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Old 04-17-2003, 01:40 AM   #9
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A (real) Pro driver friend tells me that blipping the throttle in the center of the corner is a waste of time.

Another pro I know says he never lets off the throttle fully, he rides the trigger through a turn...thats really hard to do...

Oh, and the best advice I ever got, was squeeeeezzzzzzeee that trigger (off the turn) don't yank it back to full throttle...Slow down, you'll prolly go faster
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Old 04-17-2003, 01:42 AM   #10
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last time.....

I use brakes in the pits.
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Old 04-17-2003, 03:29 AM   #11
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Default Squeeezeeeee the trigger

That is a good one theRED5 I believe the effect is like having a dual throttle rating. Good grip increment to faster speed.

No one want to lead it first now..hehehe
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Old 04-17-2003, 03:59 AM   #12
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I may not be getting this all straight, but I must first say that from your first post, several of those choices could be done (and should be) on different in order to be fast.

For example, my local track is tight (!), tight, tight, so it isn't an option to let off the throttle 3-4 meters before the apex of the turn. That could be enough time for two guys to slip underneath your vehicle as you square up to accelerate out of the turn. That is why oneways aren't the best for my track (unless you are adventurous and go sliding into 180 hairpins).

At most of the tracks that are permenent and specifically designed for 1/8 scale cars, there is usually no real point at which late breaking will pay dividends (as you'll end up sliding off the track, or you won't have any corner-exit speed).


I feel that the main component to fast lap times is fast corner exit speed. The fastest way to enter a corner (and subsequently follow through) depends on what kind of a track you are racing on.
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Old 04-17-2003, 05:24 AM   #13
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Quote:
Originally posted by Johnny J
I dont no about the ones you have listed but alot of skilled drivers prefer to follow rather than lead. Then pass on the last corner(according to Surikarn)
I feel pretty comfortable when I am in front. When I am following, I usually become much more frustrated if I get stuck for more then a minute or two. It is much easier for me to pass a guy between 2 corners to a lap after I have latched onto his tail. Once a battle for a position has dragged on for several laps, I get frustrated and try too many passing lines and mess up eventually, or I begin a freight train that lasts to the end of the run. When I am in front, I actually have to think less because my lines are naturally defensive. I just tighten up some more and be more predictable (in order to avoid an accident) then force them to pass me. I try not to block the guy, but make him think while I just keep doing what I've been doing for the past couple laps or so.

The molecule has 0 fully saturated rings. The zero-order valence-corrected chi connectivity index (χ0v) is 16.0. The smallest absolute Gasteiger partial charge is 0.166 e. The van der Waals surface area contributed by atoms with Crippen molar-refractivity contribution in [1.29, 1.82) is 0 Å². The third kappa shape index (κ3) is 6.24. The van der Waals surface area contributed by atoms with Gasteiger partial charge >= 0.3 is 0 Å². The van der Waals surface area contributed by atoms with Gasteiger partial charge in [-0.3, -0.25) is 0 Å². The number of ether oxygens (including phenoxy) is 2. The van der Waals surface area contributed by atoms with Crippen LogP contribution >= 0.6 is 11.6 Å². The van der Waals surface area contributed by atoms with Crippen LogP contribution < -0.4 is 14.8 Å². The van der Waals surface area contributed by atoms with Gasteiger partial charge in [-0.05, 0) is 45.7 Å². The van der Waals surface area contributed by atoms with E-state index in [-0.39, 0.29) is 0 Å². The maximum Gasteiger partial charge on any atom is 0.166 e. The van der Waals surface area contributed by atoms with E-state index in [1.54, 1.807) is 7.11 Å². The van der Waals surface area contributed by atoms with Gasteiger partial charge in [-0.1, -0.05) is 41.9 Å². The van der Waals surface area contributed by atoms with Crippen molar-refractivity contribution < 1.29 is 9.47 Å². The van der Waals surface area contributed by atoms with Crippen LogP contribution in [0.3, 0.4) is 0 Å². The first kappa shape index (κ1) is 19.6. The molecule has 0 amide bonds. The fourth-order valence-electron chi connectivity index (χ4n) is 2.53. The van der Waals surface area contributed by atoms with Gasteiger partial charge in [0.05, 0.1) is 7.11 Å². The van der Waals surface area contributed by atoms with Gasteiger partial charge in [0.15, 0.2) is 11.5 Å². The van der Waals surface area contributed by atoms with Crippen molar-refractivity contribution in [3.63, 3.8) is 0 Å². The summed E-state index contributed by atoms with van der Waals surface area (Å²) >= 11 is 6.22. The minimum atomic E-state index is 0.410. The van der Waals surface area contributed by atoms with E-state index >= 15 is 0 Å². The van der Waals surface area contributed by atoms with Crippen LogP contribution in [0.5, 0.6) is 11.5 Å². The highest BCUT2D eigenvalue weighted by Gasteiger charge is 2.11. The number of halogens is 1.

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Old 04-17-2003, 06:06 PM   #14
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Quote:
Originally posted by Im2lazy
I feel pretty comfortable when I am in front. When I am following, I usually become much more frustrated if I get stuck for more then a minute or two. It is much easier for me to pass a guy between 2 corners to a lap after I have latched onto his tail. Once a battle for a position has dragged on for several laps, I get frustrated and try too many passing lines and mess up eventually, or I begin a freight train that lasts to the end of the run. When I am in front, I actually have to think less because my lines are naturally defensive. I just tighten up some more and be more predictable (in order to avoid an accident) then force them to pass me. I try not to block the guy, but make him think while I just keep doing what I've been doing for the past couple laps or so.
I know a guy who was exactly the same. Got in front and you had to drive fast to catch him or even stay on the same lap over a 5min qualifier but if didnt get out front he was just simply straight off the pace and would loose a lap over 5mins. It must be something psychological that says unless your leading you arent able to go fast enough.

I personally dont care were I am as long as I am close to the leader on the last couple of laps. I actually prefer following as I can then control the race more by applying pressure when necessary. It really frustrates the guy in front when you close up and dummy a pass several times as he knows you have the speed to pass but doesnt understand why you didnt. He then starts getting irratic at those corners and on the final lap you just sail by as he makes a mistake and the race is yours.
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Old 04-17-2003, 07:52 PM   #15
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Talking Whining Driving Style

Guys;

I've never considered holding back until the last lap. This would come in especially helpful when racing someone on an equal level of Car and Driving skill.

Thanks,